The Seven Deadly Sin(e)s

moral transgressions as identified by trigonometry teachers

11 thoughts on “The Seven Deadly Sin(e)s

  1. The bad bit is that for small enough x, x ≅ sin(x), which can lead you into temptation.

    Similarly, the fact that 2^4 = 4^2 can create false-positive “simple test cases”.

    “1 doesn’t count, 3 is prime, 5 is prime, 7 is prime, 9 is an experimental error, 11 is prime, 13 is prime, …. Good enough: all odd numbers are prime.”

    1. I think it’s not a right triangle, so the sohcahtoa rule doesn’t work. There’s something else you have to multiply it by to make it work again when it’s not a right triangle, but I’ll have to look it up:

      so it should be:

      sin theta / opp = sin the angle that looks like its right but it’s not / hypoteneuse = sin the other angle / adjacent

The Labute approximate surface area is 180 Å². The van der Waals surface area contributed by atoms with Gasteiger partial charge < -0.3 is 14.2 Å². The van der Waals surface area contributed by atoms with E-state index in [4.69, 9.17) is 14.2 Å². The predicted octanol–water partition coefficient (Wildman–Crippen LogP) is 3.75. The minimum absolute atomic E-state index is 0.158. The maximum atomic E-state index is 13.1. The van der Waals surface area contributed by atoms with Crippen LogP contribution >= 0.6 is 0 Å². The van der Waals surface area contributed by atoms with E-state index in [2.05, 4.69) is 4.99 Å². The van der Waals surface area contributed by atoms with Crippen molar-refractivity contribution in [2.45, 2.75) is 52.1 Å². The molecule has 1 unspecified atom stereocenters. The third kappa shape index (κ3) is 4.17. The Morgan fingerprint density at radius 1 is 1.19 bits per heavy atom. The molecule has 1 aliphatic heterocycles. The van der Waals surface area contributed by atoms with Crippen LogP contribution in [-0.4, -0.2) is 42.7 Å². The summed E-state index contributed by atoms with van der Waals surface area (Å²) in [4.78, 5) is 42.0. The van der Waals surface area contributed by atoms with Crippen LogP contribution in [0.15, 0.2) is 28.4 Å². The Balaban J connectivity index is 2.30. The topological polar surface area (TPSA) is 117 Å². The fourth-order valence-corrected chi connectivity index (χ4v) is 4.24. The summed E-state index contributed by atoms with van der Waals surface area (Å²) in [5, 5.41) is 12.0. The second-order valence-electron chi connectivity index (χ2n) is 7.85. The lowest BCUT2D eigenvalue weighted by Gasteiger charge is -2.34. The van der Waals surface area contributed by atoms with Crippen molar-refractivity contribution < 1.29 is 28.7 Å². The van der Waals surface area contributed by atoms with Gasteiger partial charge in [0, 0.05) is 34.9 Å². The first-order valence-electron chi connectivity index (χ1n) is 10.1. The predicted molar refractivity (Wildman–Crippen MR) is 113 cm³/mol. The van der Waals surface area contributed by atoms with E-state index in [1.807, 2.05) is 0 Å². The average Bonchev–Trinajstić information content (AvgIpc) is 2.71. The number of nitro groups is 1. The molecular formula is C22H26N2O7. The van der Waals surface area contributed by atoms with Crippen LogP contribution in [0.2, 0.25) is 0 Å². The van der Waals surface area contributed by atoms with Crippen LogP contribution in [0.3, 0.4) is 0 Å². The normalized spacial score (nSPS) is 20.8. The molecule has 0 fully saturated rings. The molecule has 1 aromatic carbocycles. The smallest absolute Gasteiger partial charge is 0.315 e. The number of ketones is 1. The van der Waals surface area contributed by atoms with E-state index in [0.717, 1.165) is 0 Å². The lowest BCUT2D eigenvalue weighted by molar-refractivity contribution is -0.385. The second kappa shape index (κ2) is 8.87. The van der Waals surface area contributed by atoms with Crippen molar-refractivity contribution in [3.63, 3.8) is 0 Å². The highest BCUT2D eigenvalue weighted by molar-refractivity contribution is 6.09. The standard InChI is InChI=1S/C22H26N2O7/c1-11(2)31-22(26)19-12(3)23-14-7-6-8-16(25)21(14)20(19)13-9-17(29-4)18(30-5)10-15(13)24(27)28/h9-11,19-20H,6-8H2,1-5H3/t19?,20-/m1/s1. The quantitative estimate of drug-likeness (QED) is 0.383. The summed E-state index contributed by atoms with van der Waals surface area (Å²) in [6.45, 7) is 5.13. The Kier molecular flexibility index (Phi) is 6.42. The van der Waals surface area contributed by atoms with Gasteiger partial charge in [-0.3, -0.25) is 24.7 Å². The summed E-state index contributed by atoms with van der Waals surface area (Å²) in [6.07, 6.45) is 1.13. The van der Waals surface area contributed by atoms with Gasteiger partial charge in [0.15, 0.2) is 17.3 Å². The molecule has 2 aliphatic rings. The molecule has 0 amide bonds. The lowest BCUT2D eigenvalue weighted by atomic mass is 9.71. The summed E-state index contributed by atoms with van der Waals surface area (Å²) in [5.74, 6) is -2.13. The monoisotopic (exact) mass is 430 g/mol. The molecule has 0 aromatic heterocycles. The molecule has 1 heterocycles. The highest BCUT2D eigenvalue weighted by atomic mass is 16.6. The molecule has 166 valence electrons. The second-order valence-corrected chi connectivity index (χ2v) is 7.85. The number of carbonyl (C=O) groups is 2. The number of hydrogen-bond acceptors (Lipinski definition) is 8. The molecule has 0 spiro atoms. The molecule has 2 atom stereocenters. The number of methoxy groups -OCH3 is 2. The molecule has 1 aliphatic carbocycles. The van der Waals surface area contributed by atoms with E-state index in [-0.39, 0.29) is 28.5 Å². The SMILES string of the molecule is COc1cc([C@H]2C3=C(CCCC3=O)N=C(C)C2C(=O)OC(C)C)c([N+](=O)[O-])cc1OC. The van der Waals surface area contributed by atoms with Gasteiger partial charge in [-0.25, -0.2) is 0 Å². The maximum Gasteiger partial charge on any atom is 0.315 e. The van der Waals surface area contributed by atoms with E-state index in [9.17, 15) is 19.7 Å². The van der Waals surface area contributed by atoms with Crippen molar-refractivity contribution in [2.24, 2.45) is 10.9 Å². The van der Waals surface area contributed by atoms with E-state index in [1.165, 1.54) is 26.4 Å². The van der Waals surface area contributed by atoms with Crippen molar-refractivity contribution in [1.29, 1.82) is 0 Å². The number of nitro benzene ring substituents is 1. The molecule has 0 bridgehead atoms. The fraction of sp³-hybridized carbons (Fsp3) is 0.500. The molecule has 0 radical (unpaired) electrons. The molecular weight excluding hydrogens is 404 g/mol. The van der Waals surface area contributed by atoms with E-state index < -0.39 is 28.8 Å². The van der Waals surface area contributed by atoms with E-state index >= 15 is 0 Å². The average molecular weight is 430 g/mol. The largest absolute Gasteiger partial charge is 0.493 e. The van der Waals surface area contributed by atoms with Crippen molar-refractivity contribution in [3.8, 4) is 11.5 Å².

1. I think it’s because the “triangle definition” of sine does not extend to angles > pi/2. You never get negative values of sin if you define it as a ratio of (positive) lengths

    2. I think sin (3 Pi /2 ) = -1 i.e. it has an elegant solution, where sin (3/2) does not which is the joke.

  2. Don’t forget the wrath of complex number advocates, who scream that sin(x) = 1.5 has PLENTY of solutions.

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